A Rangers footballer has accused a player from a Czech team of "vile racist abuse" during a confrontation on the pitch.
The Scottish team’s midfielder Glen Kamara made the accusations of racism against Slavia Prague defender Ondrej Kudela as the fall-out from Thursday night’s Europa League clash escalated.
Angry confrontations erupted towards the end of Rangers’ 2-0 defeat at Ibrox, which saw the Scottish Premiership winners knocked out of the European tournament.
Kamara, through his lawyer, gave a graphic account of the alleged incident – which Kudela denies – and demanded action from UEFA.
Hours earlier, Slavia Prague had asked police to investigate allegations a Rangers player carried out an assault in the tunnel at the Ibrox stadium, claiming Rangers’ manager and former England star Steven Gerrard was a witness.
Kamara, a black Finland international, said in his statement: "If UEFA genuinely wants to ‘show racism the red card’, then it’s time to stop the tokenism and take a zero-tolerance approach.
"As a player, I do not expect myself, nor any other, to have to tolerate racial hatred on or off the pitch in 2021.
"The vile racist abuse by Ondrej Kedel [sic] took place on the international stage, and any failure to act by UEFA will be viewed as a green light for racism."
UEFA has confirmed it will conduct an investigation.
Kamara was seen being held back by team-mates as he reacted with fury when Kudela came alongside him late in the game and cupped his hand before allegedly whispering a racist slur.
Gerrard and Rangers chairman Douglas Park were seen confronting the Slavia delegation after the full-time whistle.
Slavia say a Rangers player punched Kudela as the dispute spilled over when the teams left the pitch – a claim Rangers say has been made in order to deflect from the allegations of racism.
In a statement, the Czechs – who now will face Arsenal in the Europa League last eight – said: "Slavia Prague filed a criminal complaint with the Scottish Police through the Embassy of the Czech Republic in Great Britain for physically assaulting player Ondrej Kudela.
"The submission contains the names of witnesses who, in addition to representatives of Slavia Prague, were also representatives of the UEFA delegation and Rangers coach Steven Gerrard."
Rangers have so far not responded directly to the Czech club’s allegations but managing director Stewart Robertson earlier released a statement insisting the club will object to any attempt to "deflect" away from alleged racial abuse aimed at Kamara.
Slavia were quick to deny Kamara’s claims, referring directly to the racist slur when they said Kudela had used other words than those that were claimed.
They then accused Rangers of "unprecedentedly malicious play" and "brutal tackles".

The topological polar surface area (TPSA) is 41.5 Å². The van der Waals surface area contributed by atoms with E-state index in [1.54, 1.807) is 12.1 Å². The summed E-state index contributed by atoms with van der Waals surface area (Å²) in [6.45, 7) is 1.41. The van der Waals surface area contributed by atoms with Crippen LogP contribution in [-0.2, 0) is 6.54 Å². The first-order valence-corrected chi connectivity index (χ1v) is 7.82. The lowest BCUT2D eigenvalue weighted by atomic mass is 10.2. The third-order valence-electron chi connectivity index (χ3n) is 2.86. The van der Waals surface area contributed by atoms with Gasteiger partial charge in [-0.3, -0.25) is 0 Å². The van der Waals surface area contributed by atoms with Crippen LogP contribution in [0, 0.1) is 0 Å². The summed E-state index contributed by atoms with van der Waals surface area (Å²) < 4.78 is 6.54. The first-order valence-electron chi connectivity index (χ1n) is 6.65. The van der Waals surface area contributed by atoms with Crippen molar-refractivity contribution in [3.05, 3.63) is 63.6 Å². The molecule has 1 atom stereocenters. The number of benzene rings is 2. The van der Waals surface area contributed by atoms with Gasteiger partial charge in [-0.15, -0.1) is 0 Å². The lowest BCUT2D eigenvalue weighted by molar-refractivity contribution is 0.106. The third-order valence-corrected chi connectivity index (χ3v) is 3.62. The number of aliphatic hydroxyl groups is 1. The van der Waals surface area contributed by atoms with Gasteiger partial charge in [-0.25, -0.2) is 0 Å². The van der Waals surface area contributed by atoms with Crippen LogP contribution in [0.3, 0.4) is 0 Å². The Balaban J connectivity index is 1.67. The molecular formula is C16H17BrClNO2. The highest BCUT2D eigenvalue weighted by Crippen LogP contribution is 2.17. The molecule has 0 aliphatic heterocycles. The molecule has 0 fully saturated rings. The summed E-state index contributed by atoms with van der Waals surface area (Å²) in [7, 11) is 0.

The club continued: "Ondrej Kudela is one of the team captains elected in secret polls by the players who choose characters that enjoy their trust. He is a football gentleman and categorically denies and refutes any allegations of racism.
"We are shocked that his reputation and the club’s reputation are being smeared without a single piece of evidence. The only ‘alleged’ evidence is the player covering his mouth – which Ondrej does on a regular basis when he talks to his team-mates during our games."
Kamara said in his statement that Slavia’s claim that Kudela used other words was "a complete utter lie".
A Police Scotland spokesperson told Sky News: "No reports of criminality have been made by either club in connection with Thursday’s match.
Police Scotland has contacted club officials and assured them that should any allegation be received it will be investigated thoroughly."
Anti-racism campaigner Shaun Campbell told Sky News that the punishments previously handed out by UEFA have offered no deterrent.
He cited the England vs Bulgaria game in 2019 which had to be stopped twice due to racist chanting in the stands and only led to Bulgaria being fined £65,000 and ordered to play two games behind closed doors.
"Had the right sanction been taken against Bulgaria" he said, "maybe the region would have got a very serious message about consequences – so we have to threaten to withdraw from those competitions."
Mr Campbell who runs a foundation dedicated to Britain’s first professional black footballer said that home nation football associations need to stand up to UEFA and not be complicit in allowing racism to carry on in the game.
"The alternative is too horrific to imagine – the alternative is that black players stop playing in the game because we cannot allow this to continue" Mr Campbell said.